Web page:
• Network meetings are not meant to be places you go to just to make friends (although there are network meetings that concentrate on just this), these are business network meetings and need to bring business into your Company.

  • You need to attend consistently, week in week out. This allows for full understanding of your business and shows your commitment to the group. 

  • Make the most of the meeting, make sure you have a “referral ask”, a key referral you are looking for, and be very specific. If you know the name of the person you need to speak to, then ask the group for that specific persons contact details.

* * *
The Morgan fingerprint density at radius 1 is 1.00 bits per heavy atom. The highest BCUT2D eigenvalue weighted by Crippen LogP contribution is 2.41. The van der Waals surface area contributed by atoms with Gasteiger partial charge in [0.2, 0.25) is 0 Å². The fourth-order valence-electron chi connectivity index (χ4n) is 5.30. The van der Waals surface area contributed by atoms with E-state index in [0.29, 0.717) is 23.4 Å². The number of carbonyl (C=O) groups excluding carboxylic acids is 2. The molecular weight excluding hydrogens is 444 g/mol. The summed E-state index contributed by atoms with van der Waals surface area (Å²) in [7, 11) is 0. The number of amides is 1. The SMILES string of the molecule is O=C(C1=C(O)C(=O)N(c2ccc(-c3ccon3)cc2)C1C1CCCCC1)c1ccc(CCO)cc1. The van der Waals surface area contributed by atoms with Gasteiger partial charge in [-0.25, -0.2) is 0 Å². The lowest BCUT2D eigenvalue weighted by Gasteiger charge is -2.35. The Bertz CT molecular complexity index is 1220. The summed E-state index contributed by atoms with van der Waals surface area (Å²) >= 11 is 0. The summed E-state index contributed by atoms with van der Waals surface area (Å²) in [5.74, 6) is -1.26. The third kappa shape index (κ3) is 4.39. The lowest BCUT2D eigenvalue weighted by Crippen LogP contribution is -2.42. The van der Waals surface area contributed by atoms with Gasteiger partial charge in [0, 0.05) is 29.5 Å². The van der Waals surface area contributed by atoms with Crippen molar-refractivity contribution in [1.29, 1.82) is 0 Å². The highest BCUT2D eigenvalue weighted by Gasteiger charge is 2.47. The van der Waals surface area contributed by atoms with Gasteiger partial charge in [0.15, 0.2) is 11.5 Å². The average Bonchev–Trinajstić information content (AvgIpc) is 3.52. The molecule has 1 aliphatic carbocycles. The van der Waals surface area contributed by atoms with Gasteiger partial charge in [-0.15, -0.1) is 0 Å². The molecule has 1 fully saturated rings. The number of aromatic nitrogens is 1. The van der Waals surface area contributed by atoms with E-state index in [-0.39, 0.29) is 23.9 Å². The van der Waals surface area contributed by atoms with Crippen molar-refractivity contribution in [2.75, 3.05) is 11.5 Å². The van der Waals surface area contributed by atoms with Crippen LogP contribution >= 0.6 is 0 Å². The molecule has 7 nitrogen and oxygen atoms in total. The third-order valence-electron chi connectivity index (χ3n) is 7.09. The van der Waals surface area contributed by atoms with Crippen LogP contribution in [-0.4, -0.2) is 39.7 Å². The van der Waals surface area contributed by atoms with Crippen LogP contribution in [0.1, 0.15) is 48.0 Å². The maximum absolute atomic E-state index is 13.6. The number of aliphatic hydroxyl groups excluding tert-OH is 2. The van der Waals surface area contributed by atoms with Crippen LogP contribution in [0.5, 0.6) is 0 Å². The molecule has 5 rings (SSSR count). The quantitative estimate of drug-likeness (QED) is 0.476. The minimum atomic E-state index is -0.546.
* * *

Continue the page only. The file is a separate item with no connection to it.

Have a great elevator pitch - At most network meetings, either weekly group meetings or speed networking events, you have a very short time to introduce your Company, and you may be the 50th person to do this if the meeting has a large number of members.  In your 20 or 30 seconds pitch, be concise and memorable.  How often have you heard someone’s elevator pitch 20 times over the months and still have no idea what they do?  I am a member of a network group where there are members that I have seen for over a year, and even had a one to one with and yet I still have no idea what their Company does or how I could help them with leads.

If your Company does many things, then concentrate on only one service in your elevator pitch, get to the point and inject something memorable if you can.  In a sea of many, you need to be the memorable fish that people remember and can understand what it is you do.